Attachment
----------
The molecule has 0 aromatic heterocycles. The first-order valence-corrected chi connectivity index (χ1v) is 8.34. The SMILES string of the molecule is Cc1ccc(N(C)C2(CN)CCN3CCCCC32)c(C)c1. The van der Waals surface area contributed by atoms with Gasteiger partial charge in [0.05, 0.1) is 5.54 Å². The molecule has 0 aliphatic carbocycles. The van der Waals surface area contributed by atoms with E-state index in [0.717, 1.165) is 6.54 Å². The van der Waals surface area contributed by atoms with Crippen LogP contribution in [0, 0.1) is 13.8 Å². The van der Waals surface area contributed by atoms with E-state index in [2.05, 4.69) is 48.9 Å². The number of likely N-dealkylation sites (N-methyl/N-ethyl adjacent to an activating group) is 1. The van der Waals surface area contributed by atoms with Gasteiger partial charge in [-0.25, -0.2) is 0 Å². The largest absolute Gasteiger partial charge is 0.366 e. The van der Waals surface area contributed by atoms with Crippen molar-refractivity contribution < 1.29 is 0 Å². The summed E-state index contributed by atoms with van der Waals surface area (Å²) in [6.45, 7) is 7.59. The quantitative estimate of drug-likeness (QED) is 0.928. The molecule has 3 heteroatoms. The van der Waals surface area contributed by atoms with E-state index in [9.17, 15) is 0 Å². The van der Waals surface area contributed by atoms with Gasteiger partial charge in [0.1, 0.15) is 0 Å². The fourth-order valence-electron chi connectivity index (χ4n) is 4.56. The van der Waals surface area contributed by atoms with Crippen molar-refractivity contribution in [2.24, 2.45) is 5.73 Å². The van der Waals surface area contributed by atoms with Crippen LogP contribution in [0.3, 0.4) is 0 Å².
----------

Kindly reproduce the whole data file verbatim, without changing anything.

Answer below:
The molecule has 0 aromatic heterocycles. The first-order valence-corrected chi connectivity index (χ1v) is 8.34. The SMILES string of the molecule is Cc1ccc(N(C)C2(CN)CCN3CCCCC32)c(C)c1. The van der Waals surface area contributed by atoms with Gasteiger partial charge in [0.05, 0.1) is 5.54 Å². The molecule has 0 aliphatic carbocycles. The van der Waals surface area contributed by atoms with E-state index in [0.717, 1.165) is 6.54 Å². The van der Waals surface area contributed by atoms with Crippen LogP contribution in [0, 0.1) is 13.8 Å². The van der Waals surface area contributed by atoms with E-state index in [2.05, 4.69) is 48.9 Å². The number of likely N-dealkylation sites (N-methyl/N-ethyl adjacent to an activating group) is 1. The van der Waals surface area contributed by atoms with Gasteiger partial charge in [-0.25, -0.2) is 0 Å². The largest absolute Gasteiger partial charge is 0.366 e. The van der Waals surface area contributed by atoms with Crippen molar-refractivity contribution < 1.29 is 0 Å². The summed E-state index contributed by atoms with van der Waals surface area (Å²) in [6.45, 7) is 7.59. The quantitative estimate of drug-likeness (QED) is 0.928. The molecule has 3 heteroatoms. The van der Waals surface area contributed by atoms with E-state index in [9.17, 15) is 0 Å². The van der Waals surface area contributed by atoms with Gasteiger partial charge in [0.1, 0.15) is 0 Å². The fourth-order valence-electron chi connectivity index (χ4n) is 4.56. The van der Waals surface area contributed by atoms with Crippen molar-refractivity contribution in [2.24, 2.45) is 5.73 Å². The van der Waals surface area contributed by atoms with Crippen LogP contribution in [0.3, 0.4) is 0 Å².